Industry News

Trends in PPI and CPI

The above graph shows the trends in the official PPI and CPI since 2014. The impact of the HPAI outbreak can be seen by the irregular movement in the PPI for eggs. It is customary for producer prices to adjust routinely over time, as input costs rise; as can be seen by changes in the PPI. The same sadly cannot be said for eggs as retailers often employ price suppression, using eggs to entice customers into their stores.

Salmonella food poisoning scare in KZN – source unknown

The egg industry seems to be in a constant battle to maintain a wholesome reputation.  With increased acceptance of the paleo, LCHF and ketogenic diets, where eating whole foods is encouraged, the versatile egg is regaining its well deserved spot on South African’s menus.  The recent salmonella food poisoning scare in KZN has seen many fingers pointing in the direction of the egg, but all of these claims are mere speculation at this stage as nothing has been proven as yet.  Accusations such as these do little to serve the reputation of the egg, and we wait with baited breath to hear the outcome of the investigation.  For more info on this story follow this link to access an article published in The Mercury on 12 November 2018.

Imports of shell chicken table eggs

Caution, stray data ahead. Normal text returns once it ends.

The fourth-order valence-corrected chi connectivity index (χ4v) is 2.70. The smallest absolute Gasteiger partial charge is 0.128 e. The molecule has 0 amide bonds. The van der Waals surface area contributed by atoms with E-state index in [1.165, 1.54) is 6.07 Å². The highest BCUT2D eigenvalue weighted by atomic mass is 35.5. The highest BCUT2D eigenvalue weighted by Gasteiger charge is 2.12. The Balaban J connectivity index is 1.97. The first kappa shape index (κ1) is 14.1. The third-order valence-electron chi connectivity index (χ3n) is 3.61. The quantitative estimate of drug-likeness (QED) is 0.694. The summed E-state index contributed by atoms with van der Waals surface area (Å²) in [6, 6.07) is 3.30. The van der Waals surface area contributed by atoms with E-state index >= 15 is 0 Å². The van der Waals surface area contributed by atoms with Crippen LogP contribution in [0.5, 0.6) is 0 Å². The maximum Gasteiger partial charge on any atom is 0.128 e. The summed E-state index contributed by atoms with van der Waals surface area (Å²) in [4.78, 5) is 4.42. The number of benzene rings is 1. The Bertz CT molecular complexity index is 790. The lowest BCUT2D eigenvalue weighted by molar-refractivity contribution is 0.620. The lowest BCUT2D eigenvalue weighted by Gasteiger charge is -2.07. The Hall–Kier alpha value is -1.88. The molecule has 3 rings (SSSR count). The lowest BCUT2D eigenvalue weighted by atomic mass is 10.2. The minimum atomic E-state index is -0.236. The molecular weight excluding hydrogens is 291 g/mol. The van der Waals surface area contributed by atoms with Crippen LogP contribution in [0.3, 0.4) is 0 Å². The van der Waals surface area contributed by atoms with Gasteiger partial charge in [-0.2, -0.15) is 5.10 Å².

Imports of shell chicken table eggs from 2014 to Aug 2018.  The torrent of imports has continued from Brazil.  Questions must be asked; what is the quality of these eggs upon arriving on our shores, can our market accommodate the influx of these additional eggs and are they liable for any tariff duties?  We certainly don’t want our egg industry to suffer at the hands of imports as our battered broiler industry has.

World Egg Day 2018

Friday, 12 October, is World Egg Day, established by the International Egg Commission (IEC) in 1996, with the aim of dedicating a day to educate the nation on this powerhouse food source jam packed with good quality proteins and essential vitamins and minerals, which has in the past received undue criticism for its cholesterol content. In order to inspire our producers, we thought we’d share with you how some other countries celebrated World Egg Day in 2017:

Australia took advantage of the opportunity by playing on the nations sporting rivalry obsession and challenging Australians to improve their per capita egg consumption in order to outshine other countries. Social media was used to raise awareness, with the assistance of a sporting star, and a mock school sporting event was held on World Egg Day which was televised on breakfast shows across the country.

Vietnam celebrated their fifth consecutive World Egg Day with an event designed to delight children, with activities, egg shell painting, face painting, balloon blowing and food tasting.

The UK ran a week-long programme entitled “Wake up to British Egg Week” with the aim of honouring the Great British breakfast and promoting eggs and World Egg Day. Rather impressively, Oxford University hosted egg fans who succeeded in breaking a Guinness World Record for the most people dipping egg soldiers simultaneously.

The Egg Farmers and Breakfast Clubs of Canada teamed up for World Egg Day promoting breakfast as an integral meal of the day, especially for school children, and they used the #CrackAYoke sending a strong message that skipping breakfast is no yoke. The initiative was supported by Canadian comedian, Gerry Dee, in conjunction with social media experts and bloggers, all in an attempt to reach the nation of Canada on World Egg Day.